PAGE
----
Cruise has stepped back from its original goal of launching a fully driverless taxi service by the end of 2019.
On a Wednesday Medium blog post, Cruise CEO Dan Ammann announced that the deployment of driverless services would extend to "beyond the end of the year".
"In order to reach the level of performance and safety validation required to deploy a fully driverless service in San Francisco, we will be significantly increasing our testing and validation miles over the balance of this year, which has the effect of carrying the timing of fully driverless deployment beyond the end of the year," Amman said.
Cruise had originally told investors in 2017 that it planned to launch a fully driverless taxi service this year, according to Reuters.
"If we continue on our current rate of change we will be ready to deploy this technology, in large scale, in the most complex environments, in 2019," Ammann said at the time.
In the meantime, the company said it would increase its testing and validation miles and "significantly increase Cruise's presence in the community".
Amman did not provide a timeline for when Cruise would launch its driverless service.
See also: Autonomous cars are not ready for public deployment (TechRepublic)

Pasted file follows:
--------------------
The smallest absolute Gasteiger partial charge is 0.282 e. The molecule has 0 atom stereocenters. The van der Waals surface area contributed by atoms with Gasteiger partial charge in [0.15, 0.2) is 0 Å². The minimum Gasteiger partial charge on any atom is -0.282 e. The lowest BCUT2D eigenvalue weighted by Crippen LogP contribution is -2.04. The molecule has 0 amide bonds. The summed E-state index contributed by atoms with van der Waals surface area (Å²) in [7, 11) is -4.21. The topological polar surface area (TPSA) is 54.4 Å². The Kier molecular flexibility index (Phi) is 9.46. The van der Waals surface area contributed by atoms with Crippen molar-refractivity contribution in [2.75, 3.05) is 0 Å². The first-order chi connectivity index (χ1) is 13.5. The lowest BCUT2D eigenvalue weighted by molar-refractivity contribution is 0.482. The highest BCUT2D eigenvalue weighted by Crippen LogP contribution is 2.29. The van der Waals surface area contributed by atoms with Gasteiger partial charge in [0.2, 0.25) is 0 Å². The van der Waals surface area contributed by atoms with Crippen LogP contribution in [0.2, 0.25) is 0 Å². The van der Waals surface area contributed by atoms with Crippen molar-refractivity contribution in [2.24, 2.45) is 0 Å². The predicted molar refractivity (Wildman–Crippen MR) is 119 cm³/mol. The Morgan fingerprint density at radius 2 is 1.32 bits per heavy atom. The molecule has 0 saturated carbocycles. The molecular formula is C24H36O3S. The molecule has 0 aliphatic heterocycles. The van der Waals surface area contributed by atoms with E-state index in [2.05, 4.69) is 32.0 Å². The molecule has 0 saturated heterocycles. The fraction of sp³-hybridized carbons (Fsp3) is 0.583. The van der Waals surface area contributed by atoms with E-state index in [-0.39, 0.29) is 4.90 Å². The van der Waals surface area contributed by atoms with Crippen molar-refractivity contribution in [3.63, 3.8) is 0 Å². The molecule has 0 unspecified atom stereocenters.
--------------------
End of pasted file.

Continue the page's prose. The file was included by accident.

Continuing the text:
Regulatory support for fully driverless services has also been slower to take than Cruise anticipated, with Cruise's 2018 request for a two-year waiver -- that would have allowed its vehicles to not have steering wheels or dashboard warning lights which are legal requirements -- still being assessed by regulators.
"When you're working on the large scale deployment of mission critical safety systems, the mindset of "move fast and break things" certainly doesn't cut it," Ammann said in the blog post.
Despite the delay to Cruise's plans, Amman said that he expects the company to continue to scale its operations due to its pool of resources, having secured capital commitments totalling $7.25 billion over the past year. The funding came through three separate injections from an array of investors that include SoftBank, Honda, General Motors (GM), and T. Rowe Price Associates.
Since being acquired by GM in 2016, the company has also increased its employee headcount from around 40 people to 1,500 people.
Cruise revealed its first fully driverless car, a Chevrolet Bolt EV lacking a wheel or pedals, back in January 2018.
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